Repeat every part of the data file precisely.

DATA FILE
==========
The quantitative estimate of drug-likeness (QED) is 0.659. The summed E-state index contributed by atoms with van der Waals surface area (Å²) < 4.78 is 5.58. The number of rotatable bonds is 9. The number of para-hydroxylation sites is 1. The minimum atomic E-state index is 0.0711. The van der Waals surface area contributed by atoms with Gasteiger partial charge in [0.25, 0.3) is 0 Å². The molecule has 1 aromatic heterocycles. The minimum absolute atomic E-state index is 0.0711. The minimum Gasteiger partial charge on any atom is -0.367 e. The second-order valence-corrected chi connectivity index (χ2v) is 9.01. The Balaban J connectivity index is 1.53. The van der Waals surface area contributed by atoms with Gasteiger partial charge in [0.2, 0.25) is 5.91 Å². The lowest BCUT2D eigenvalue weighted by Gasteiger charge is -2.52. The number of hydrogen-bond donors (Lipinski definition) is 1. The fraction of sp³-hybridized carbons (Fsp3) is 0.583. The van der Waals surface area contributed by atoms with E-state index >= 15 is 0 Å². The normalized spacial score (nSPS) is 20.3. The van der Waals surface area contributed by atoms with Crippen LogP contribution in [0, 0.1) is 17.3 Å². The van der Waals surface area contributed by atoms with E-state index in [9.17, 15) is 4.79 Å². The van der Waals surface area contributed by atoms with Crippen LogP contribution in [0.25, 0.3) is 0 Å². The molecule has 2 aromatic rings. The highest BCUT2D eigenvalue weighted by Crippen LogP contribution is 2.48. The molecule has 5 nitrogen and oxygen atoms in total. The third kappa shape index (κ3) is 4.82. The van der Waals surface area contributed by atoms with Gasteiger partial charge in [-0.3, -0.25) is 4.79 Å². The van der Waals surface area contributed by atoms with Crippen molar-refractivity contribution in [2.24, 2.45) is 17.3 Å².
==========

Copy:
The quantitative estimate of drug-likeness (QED) is 0.659. The summed E-state index contributed by atoms with van der Waals surface area (Å²) < 4.78 is 5.58. The number of rotatable bonds is 9. The number of para-hydroxylation sites is 1. The minimum atomic E-state index is 0.0711. The van der Waals surface area contributed by atoms with Gasteiger partial charge in [0.25, 0.3) is 0 Å². The molecule has 1 aromatic heterocycles. The minimum absolute atomic E-state index is 0.0711. The minimum Gasteiger partial charge on any atom is -0.367 e. The second-order valence-corrected chi connectivity index (χ2v) is 9.01. The Balaban J connectivity index is 1.53. The van der Waals surface area contributed by atoms with Gasteiger partial charge in [0.2, 0.25) is 5.91 Å². The lowest BCUT2D eigenvalue weighted by Gasteiger charge is -2.52. The number of hydrogen-bond donors (Lipinski definition) is 1. The fraction of sp³-hybridized carbons (Fsp3) is 0.583. The van der Waals surface area contributed by atoms with E-state index >= 15 is 0 Å². The normalized spacial score (nSPS) is 20.3. The van der Waals surface area contributed by atoms with Crippen LogP contribution in [0, 0.1) is 17.3 Å². The van der Waals surface area contributed by atoms with E-state index in [9.17, 15) is 4.79 Å². The van der Waals surface area contributed by atoms with Crippen LogP contribution in [0.25, 0.3) is 0 Å². The molecule has 2 aromatic rings. The highest BCUT2D eigenvalue weighted by Crippen LogP contribution is 2.48. The molecule has 5 nitrogen and oxygen atoms in total. The third kappa shape index (κ3) is 4.82. The van der Waals surface area contributed by atoms with Gasteiger partial charge in [-0.3, -0.25) is 4.79 Å². The van der Waals surface area contributed by atoms with Crippen molar-refractivity contribution in [2.24, 2.45) is 17.3 Å².